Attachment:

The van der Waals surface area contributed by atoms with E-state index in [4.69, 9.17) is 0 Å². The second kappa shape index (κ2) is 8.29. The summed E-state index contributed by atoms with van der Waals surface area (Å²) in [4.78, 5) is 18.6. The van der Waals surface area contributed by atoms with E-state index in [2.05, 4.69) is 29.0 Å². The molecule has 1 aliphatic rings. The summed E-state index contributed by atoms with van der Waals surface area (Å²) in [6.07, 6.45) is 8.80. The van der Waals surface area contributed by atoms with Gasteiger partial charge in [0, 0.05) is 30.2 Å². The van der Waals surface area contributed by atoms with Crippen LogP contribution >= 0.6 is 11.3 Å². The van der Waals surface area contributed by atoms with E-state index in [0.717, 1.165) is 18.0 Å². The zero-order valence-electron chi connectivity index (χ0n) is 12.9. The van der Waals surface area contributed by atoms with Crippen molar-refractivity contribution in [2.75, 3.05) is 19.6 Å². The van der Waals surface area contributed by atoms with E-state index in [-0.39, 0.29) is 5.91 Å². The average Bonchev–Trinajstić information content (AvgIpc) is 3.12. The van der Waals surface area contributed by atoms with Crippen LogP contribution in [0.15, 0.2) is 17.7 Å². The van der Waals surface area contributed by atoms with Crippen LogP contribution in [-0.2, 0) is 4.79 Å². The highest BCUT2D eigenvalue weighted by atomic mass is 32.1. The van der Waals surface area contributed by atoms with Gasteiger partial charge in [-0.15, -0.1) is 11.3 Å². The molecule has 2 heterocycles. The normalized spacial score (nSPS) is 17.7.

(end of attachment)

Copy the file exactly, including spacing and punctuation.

The van der Waals surface area contributed by atoms with E-state index in [4.69, 9.17) is 0 Å². The second kappa shape index (κ2) is 8.29. The summed E-state index contributed by atoms with van der Waals surface area (Å²) in [4.78, 5) is 18.6. The van der Waals surface area contributed by atoms with E-state index in [2.05, 4.69) is 29.0 Å². The molecule has 1 aliphatic rings. The summed E-state index contributed by atoms with van der Waals surface area (Å²) in [6.07, 6.45) is 8.80. The van der Waals surface area contributed by atoms with Gasteiger partial charge in [0, 0.05) is 30.2 Å². The van der Waals surface area contributed by atoms with Crippen LogP contribution >= 0.6 is 11.3 Å². The van der Waals surface area contributed by atoms with E-state index in [0.717, 1.165) is 18.0 Å². The zero-order valence-electron chi connectivity index (χ0n) is 12.9. The van der Waals surface area contributed by atoms with Crippen molar-refractivity contribution in [2.75, 3.05) is 19.6 Å². The van der Waals surface area contributed by atoms with E-state index in [-0.39, 0.29) is 5.91 Å². The average Bonchev–Trinajstić information content (AvgIpc) is 3.12. The van der Waals surface area contributed by atoms with Crippen LogP contribution in [0.15, 0.2) is 17.7 Å². The van der Waals surface area contributed by atoms with Crippen LogP contribution in [-0.2, 0) is 4.79 Å². The highest BCUT2D eigenvalue weighted by atomic mass is 32.1. The van der Waals surface area contributed by atoms with Gasteiger partial charge in [-0.15, -0.1) is 11.3 Å². The molecule has 2 heterocycles. The normalized spacial score (nSPS) is 17.7.